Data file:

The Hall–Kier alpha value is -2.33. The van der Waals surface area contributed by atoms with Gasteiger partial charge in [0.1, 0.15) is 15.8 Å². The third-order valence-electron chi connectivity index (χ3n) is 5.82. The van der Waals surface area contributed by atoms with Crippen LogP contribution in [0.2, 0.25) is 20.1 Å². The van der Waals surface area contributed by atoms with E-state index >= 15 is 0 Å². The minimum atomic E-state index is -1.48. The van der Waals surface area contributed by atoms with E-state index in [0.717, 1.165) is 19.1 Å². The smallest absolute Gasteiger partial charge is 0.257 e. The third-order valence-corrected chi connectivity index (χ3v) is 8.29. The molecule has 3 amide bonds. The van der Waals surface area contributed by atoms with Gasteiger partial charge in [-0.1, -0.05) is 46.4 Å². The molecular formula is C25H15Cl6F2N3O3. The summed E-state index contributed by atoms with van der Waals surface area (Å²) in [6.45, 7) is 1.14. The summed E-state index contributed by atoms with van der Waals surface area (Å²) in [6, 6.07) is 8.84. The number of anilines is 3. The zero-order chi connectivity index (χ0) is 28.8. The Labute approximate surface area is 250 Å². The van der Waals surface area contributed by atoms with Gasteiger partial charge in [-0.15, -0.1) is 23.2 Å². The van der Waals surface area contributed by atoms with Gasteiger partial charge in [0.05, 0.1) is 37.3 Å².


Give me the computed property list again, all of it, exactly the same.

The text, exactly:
The Hall–Kier alpha value is -2.33. The van der Waals surface area contributed by atoms with Gasteiger partial charge in [0.1, 0.15) is 15.8 Å². The third-order valence-electron chi connectivity index (χ3n) is 5.82. The van der Waals surface area contributed by atoms with Crippen LogP contribution in [0.2, 0.25) is 20.1 Å². The van der Waals surface area contributed by atoms with E-state index >= 15 is 0 Å². The minimum atomic E-state index is -1.48. The van der Waals surface area contributed by atoms with E-state index in [0.717, 1.165) is 19.1 Å². The smallest absolute Gasteiger partial charge is 0.257 e. The third-order valence-corrected chi connectivity index (χ3v) is 8.29. The molecule has 3 amide bonds. The van der Waals surface area contributed by atoms with Gasteiger partial charge in [-0.1, -0.05) is 46.4 Å². The molecular formula is C25H15Cl6F2N3O3. The summed E-state index contributed by atoms with van der Waals surface area (Å²) in [6.45, 7) is 1.14. The summed E-state index contributed by atoms with van der Waals surface area (Å²) in [6, 6.07) is 8.84. The number of anilines is 3. The zero-order chi connectivity index (χ0) is 28.8. The Labute approximate surface area is 250 Å². The van der Waals surface area contributed by atoms with Gasteiger partial charge in [-0.15, -0.1) is 23.2 Å². The van der Waals surface area contributed by atoms with Gasteiger partial charge in [0.05, 0.1) is 37.3 Å².